Nigeria's National Action Committee on AIDS on Tuesday announced that the country has tripled its number of HIV treatment centers during the past year, enabling about 135,000 HIV-positive people in the country to access antiretroviral drugs, Reuters reports. However, the country failed to meet its target of providing 250,000 HIV-positive people with treatment access by the end of 2006.
About three million of Nigeria's 140 million people are living with HIV/AIDS -- the third highest HIV/AIDS caseload worldwide. Only 10% of people in need of treatment have access to it, according to the group ActionAid. The country's failure to meet targets on drug access and to demonstrate transparency in managing funds led the Global Fund To Fight AIDS, Tuberculosis and Malaria in May 2006 to suspend about $50 million in grants, but the suspension later was lifted. The resulting funding issues affected the country's "ambitious" HIV/AIDS control plan, according to Reuters.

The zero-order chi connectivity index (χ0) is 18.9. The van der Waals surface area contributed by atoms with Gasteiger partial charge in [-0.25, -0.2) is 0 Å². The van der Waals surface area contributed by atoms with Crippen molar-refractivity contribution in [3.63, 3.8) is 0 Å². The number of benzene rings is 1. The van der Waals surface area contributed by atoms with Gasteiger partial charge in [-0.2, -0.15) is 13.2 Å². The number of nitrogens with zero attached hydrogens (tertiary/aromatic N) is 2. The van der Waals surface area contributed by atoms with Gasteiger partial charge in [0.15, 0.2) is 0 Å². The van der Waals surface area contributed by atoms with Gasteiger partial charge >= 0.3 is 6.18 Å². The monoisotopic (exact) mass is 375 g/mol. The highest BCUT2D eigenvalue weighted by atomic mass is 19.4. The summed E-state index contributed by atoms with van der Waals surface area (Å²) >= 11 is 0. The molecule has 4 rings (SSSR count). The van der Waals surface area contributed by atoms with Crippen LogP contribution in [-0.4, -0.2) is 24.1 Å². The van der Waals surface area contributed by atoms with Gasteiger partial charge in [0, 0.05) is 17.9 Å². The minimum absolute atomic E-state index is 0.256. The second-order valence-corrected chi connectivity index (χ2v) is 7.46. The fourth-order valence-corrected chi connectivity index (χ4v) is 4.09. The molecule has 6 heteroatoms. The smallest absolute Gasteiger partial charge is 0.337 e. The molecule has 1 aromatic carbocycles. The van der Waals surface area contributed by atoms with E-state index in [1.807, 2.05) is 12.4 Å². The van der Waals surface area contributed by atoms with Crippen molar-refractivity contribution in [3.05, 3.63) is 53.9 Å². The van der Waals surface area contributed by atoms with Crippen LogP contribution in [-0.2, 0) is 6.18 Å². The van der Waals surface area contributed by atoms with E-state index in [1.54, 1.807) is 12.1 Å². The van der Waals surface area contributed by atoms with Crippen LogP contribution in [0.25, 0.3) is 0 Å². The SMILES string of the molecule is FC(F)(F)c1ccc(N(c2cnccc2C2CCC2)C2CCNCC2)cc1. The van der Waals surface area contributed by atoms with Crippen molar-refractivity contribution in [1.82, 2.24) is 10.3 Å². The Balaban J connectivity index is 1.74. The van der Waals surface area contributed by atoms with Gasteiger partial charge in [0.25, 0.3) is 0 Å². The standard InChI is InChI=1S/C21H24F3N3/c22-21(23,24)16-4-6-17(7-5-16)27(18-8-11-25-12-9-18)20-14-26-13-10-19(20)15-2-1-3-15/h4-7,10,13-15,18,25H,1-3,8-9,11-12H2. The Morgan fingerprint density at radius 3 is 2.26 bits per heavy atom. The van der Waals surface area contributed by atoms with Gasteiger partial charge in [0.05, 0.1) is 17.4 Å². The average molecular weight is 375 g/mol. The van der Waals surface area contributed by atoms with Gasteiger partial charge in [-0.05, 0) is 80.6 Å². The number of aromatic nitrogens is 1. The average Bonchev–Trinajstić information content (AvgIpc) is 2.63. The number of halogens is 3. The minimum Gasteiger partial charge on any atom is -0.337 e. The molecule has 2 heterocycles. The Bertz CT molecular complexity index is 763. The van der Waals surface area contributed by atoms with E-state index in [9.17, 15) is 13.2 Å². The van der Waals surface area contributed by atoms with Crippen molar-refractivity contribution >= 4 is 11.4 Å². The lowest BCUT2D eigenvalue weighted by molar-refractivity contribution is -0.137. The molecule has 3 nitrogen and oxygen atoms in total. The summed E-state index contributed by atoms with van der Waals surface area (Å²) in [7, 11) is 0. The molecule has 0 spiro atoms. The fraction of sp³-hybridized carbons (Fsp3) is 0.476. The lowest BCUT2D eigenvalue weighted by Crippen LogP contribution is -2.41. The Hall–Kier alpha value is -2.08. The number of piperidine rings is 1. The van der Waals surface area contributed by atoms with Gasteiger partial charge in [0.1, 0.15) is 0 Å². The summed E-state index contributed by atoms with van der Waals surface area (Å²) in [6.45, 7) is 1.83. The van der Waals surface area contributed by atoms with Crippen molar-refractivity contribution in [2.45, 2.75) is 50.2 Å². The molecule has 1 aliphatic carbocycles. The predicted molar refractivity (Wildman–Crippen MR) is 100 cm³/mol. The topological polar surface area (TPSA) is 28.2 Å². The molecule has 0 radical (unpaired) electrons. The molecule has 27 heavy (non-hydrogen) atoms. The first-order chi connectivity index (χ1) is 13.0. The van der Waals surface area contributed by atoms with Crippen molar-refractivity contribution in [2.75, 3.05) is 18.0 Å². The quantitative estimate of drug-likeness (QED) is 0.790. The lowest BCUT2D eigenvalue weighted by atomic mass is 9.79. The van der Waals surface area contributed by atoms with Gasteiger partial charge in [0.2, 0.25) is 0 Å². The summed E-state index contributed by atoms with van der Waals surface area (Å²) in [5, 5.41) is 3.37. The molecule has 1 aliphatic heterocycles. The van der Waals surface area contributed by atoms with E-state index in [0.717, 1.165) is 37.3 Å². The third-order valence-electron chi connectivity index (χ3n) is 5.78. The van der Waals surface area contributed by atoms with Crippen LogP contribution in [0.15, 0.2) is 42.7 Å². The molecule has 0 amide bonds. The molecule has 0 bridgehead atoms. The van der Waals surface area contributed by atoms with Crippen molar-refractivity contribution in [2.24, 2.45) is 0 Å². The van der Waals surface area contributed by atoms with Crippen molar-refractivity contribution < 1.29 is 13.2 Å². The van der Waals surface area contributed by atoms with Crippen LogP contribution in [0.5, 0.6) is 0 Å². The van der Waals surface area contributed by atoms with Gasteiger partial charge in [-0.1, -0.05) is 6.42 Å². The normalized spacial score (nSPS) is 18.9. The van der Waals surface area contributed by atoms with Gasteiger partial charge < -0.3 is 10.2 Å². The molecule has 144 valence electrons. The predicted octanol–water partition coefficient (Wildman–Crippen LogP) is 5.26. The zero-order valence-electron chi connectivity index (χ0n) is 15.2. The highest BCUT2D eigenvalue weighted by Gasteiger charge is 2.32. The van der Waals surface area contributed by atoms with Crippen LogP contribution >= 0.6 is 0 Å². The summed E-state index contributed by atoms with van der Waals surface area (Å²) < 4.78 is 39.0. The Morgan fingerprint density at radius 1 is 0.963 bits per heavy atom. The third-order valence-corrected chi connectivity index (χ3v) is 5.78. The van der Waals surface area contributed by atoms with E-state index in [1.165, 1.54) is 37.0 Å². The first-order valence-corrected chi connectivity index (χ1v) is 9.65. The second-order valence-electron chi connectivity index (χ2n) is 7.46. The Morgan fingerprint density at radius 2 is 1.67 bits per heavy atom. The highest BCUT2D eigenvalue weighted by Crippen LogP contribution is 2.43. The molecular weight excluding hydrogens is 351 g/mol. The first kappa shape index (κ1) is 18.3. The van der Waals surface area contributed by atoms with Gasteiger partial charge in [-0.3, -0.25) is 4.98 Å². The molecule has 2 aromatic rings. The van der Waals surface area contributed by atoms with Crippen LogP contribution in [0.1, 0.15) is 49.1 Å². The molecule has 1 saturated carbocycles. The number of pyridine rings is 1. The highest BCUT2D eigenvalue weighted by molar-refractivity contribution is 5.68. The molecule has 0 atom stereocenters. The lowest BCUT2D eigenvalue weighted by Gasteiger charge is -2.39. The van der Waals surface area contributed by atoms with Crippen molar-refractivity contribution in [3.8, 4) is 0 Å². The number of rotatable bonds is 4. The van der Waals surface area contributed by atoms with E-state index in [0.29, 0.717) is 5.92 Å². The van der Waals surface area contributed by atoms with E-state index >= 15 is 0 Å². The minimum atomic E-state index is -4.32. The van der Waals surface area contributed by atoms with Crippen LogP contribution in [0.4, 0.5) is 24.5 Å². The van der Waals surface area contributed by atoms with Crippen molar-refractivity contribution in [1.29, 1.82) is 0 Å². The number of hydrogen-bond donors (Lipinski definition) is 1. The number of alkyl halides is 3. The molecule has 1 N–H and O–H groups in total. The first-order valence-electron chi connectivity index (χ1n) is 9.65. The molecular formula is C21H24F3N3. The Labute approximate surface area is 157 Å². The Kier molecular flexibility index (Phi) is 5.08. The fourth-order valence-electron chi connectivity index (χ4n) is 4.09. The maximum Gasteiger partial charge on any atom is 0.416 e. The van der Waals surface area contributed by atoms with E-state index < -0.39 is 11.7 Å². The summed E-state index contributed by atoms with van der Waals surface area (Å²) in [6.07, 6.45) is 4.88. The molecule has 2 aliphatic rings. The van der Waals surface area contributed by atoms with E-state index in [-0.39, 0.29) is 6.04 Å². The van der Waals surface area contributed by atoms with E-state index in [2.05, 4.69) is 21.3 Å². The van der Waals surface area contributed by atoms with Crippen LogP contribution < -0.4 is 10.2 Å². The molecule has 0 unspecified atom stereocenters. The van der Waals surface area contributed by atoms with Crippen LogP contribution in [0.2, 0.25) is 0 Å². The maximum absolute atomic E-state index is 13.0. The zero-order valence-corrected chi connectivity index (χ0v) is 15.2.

Nigeria established 210 no-cost antiretroviral treatment centers and provided 135,837 people with treatment access by the end of June, NACA Director-General Babatunde Osotimehin said. In May, the World Bank approved $50 million in additional funding for Nigeria to combat the spread of the disease. In addition, the country has signed an agreement with the Clinton Foundation to manufacture affordable antiretrovirals but still is in the process of passing a law that will allow local pharmaceutical companies to produce the drugs. An ActionAid report released in May said that efforts to provide HIV-positive people in developing countries with universal access to treatment by 2010 will fall short at their current pace. The report also said that Nigeria was among the countries with some of the lowest percentages of HIV-positive people receiving antiretrovirals (Reuters, 9/18).